Business Journalism: Math Is Hard!

Joel West profile picture
Joel West

As a buyer, I hate price increases as much as the next consumer. As a business professor for the past 17 years, I have tried to develop (and encourage) economic literacy among future employees, entrepreneurs and voters.

Thus, as a parent about to shell out $200 for Disneyland tickets for two teenagers, last weekend, I had decidedly mixed feelings as I read an article in the Washington Post:

How theme parks like Disney World left the middle class behind
Drew Harwell June 12

When Walt Disney World opened in an Orlando swamp in 1971, with its penny arcade and marching-band parade down Main Street U.S.A., admission for an adult cost $3.50, about as much then as three gallons of milk. Disney has raised the gate price for the Magic Kingdom 41 times since, nearly doubling it over the past decade.

This year, a ticket inside the "most magical place on Earth" rocketed past $100 for the first time in history.

Ballooning costs have not slowed the mouse-eared masses flooding into the world's busiest theme park. Disney's main attraction hosted a record 19 million visitors last year, a number nearly as large as the population of New York state.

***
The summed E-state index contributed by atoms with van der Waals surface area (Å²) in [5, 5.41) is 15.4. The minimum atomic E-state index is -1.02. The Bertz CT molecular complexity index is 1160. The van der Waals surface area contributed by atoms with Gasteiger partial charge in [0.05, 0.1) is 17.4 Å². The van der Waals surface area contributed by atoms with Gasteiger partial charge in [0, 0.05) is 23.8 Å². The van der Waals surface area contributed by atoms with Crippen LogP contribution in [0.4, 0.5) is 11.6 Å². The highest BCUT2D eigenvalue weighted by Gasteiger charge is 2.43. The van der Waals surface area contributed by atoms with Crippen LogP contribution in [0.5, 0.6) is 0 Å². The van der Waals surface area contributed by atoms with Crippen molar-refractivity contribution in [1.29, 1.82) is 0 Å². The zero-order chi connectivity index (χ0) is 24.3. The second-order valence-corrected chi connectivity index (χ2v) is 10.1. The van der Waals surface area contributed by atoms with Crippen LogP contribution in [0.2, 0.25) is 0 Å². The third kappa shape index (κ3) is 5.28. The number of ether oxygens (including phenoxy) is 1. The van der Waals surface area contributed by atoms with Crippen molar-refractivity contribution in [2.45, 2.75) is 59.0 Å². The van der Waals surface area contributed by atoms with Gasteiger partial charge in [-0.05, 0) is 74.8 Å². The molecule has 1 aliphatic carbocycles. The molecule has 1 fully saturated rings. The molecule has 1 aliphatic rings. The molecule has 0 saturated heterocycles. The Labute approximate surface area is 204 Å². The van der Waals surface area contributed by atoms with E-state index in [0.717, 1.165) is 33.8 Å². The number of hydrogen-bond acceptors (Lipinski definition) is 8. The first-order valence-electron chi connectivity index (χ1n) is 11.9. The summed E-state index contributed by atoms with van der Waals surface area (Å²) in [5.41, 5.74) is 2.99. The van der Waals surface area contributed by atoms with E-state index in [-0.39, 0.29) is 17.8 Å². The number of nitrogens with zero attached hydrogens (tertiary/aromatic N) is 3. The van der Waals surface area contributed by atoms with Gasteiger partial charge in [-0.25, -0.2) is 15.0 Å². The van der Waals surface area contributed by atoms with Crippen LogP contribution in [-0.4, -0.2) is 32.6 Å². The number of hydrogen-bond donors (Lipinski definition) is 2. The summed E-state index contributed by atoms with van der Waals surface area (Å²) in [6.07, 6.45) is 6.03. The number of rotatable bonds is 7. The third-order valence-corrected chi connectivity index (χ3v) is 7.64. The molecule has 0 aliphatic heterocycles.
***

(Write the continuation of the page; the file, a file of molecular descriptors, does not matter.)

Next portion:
But looking closer at the article, I found two math errors - both obvious to someone of my generation (but perhaps not a 30-ish graduate of U.Florida's j-school). The net result was an apples and oranges comparison that undercut the core premise of the breathless 1,730-word exposé.

As a former newspaper reporter, I thought I'd follow procedure - by writing to the ombudsman to request a correction. Here is the letter that I sent:

Subject: Inaccurate statistic in Disney story
Date: Fri, 12 Jun 2015 22:03:06 -0700
From: Joel West

Dear Reader Rep,

I am writing to call attention to the

This article was written by

Joel West profile picture
Dr. Joel West is professor of Innovation & Entrepreneurship at the Keck Graduate Institute, one of the seven Claremont Colleges in Los Angeles County. He was co-editor of the book Open Innovation: Researching a New Paradigm (Oxford, 2006). His consulting focuses on IP strategies and business models for software and Internet service companies. Before KGI, he spent nine years as a faculty member at the San Jose State College of Business, was president and co-founder of Palomar Software and also a columnist for MacWEEK. For more information, see Joel’s website ( and the home page for his blogs (

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